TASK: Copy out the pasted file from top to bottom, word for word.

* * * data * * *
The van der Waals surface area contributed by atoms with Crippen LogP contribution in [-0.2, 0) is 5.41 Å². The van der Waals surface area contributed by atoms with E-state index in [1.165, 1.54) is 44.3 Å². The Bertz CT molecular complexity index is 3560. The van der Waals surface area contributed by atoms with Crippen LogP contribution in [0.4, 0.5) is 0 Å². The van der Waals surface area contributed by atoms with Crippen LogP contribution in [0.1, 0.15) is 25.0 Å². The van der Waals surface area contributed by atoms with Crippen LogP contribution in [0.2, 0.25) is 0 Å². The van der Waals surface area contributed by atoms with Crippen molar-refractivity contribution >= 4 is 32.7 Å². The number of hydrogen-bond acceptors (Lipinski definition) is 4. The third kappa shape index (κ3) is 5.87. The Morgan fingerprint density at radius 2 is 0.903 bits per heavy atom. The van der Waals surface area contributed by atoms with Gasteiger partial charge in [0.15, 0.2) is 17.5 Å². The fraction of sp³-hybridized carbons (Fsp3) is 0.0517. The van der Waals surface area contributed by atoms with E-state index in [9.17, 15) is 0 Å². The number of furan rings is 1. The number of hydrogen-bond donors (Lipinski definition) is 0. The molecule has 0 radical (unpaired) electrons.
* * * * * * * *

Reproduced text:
The van der Waals surface area contributed by atoms with Crippen LogP contribution in [-0.2, 0) is 5.41 Å². The van der Waals surface area contributed by atoms with E-state index in [1.165, 1.54) is 44.3 Å². The Bertz CT molecular complexity index is 3560. The van der Waals surface area contributed by atoms with Crippen LogP contribution in [0.4, 0.5) is 0 Å². The van der Waals surface area contributed by atoms with Crippen LogP contribution in [0.1, 0.15) is 25.0 Å². The van der Waals surface area contributed by atoms with Crippen LogP contribution in [0.2, 0.25) is 0 Å². The van der Waals surface area contributed by atoms with Crippen molar-refractivity contribution >= 4 is 32.7 Å². The number of hydrogen-bond acceptors (Lipinski definition) is 4. The third kappa shape index (κ3) is 5.87. The Morgan fingerprint density at radius 2 is 0.903 bits per heavy atom. The van der Waals surface area contributed by atoms with Gasteiger partial charge in [0.15, 0.2) is 17.5 Å². The fraction of sp³-hybridized carbons (Fsp3) is 0.0517. The van der Waals surface area contributed by atoms with E-state index in [9.17, 15) is 0 Å². The number of furan rings is 1. The number of hydrogen-bond donors (Lipinski definition) is 0. The molecule has 0 radical (unpaired) electrons.